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Lisa Falls
Mountain/Rock

Lisa Falls

 
Lisa Falls

Page Type: Mountain/Rock

Location: Utah, United States, North America

Lat/Lon: 40.57410°N / 111.7271°W

Object Title: Lisa Falls

Activities: Trad Climbing, Sport Climbing, Toprope

Season: Spring, Summer, Fall

Elevation: 6800 ft / 2073 m

 

Page By: PellucidWombat

Created/Edited: Jul 7, 2005 / Apr 3, 2006

Object ID: 165762

Hits: 12420 

Page Score: 76.4%  - 7 Votes 

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Approach

Park at a turnout on either side of the road 2.8 miles up the canyon from the neon sign and the Park N’ Ride. At the pullout on the north (left) side of the road there is a distinct trail that heads up a shaded wash. Follow this trail, and in about 100 yards you will reach the falls. Once they are in sight, keep an eye out for a fork in the trail. The feint right fork leads to a series of climbs under a large roof a ways right of the falls. The more prominent left fork passes by a large boulder (convenient for sitting, leaving gear, and roping up), cuts around the backside, and crosses the stream right beneath the falls to reach the base of the routes on the left of the falls.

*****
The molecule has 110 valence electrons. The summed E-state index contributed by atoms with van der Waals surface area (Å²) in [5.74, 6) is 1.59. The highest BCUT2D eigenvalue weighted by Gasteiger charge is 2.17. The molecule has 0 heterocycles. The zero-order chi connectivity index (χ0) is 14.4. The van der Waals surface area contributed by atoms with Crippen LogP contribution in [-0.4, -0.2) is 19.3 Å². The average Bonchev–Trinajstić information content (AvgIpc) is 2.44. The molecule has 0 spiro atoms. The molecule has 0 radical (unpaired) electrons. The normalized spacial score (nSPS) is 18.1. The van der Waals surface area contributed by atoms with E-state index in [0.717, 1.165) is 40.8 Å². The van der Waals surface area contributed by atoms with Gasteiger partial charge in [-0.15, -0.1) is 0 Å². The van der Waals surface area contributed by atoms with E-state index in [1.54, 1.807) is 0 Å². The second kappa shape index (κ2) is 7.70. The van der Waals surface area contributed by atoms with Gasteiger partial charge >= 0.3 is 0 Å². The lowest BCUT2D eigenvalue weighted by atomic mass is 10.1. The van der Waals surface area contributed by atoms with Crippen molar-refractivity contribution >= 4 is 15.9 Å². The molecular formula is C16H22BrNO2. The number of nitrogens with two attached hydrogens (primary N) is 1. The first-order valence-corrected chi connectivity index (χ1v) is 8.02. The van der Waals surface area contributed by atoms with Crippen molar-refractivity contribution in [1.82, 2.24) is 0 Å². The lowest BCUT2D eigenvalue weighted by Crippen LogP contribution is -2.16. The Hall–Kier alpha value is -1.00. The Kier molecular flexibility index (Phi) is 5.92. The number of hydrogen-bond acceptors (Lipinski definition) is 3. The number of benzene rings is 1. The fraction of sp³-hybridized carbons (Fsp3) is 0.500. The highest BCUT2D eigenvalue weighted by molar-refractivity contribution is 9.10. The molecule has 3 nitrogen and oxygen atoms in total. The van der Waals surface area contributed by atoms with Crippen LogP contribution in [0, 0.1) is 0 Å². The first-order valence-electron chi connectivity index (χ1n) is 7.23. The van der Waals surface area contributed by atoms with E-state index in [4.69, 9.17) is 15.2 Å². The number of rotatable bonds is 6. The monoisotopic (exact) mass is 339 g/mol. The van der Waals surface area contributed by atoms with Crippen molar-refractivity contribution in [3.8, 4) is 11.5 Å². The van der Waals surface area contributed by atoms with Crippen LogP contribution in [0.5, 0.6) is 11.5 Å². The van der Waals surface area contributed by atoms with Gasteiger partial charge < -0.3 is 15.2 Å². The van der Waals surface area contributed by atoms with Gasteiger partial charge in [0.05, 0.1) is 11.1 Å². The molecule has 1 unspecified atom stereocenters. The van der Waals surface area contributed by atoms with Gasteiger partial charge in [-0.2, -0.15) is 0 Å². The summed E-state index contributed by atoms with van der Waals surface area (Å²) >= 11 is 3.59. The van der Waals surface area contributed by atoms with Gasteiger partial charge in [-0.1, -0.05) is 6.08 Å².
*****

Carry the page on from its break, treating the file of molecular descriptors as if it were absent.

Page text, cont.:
Route Description

Lisa Falls is a great place to climb Spring through Fall, any time of day. The base is well shaded by trees and offers many flat places to belay, or just hang out and relax. The roaring waterfall gives the place a nice atmosphere, while the spray of water and its ensuing breeze also help keep the area cool. The routes here climb granite polished smooth as snot, holdless friction faces, clean cracks, and juggy overhangs. Also, the views of Little Cottonwood Canyon and the lower slopes of North Thunder Mountain are wonderful.

If you climb above the falls there are more routes on the vertical granite walls of the gorge, called The Freedom Wall. If you keep climbing, you can climb the Broads Fork Twin Peaks via the Lisa Falls Direct, a very nice mountaineering route up the peak.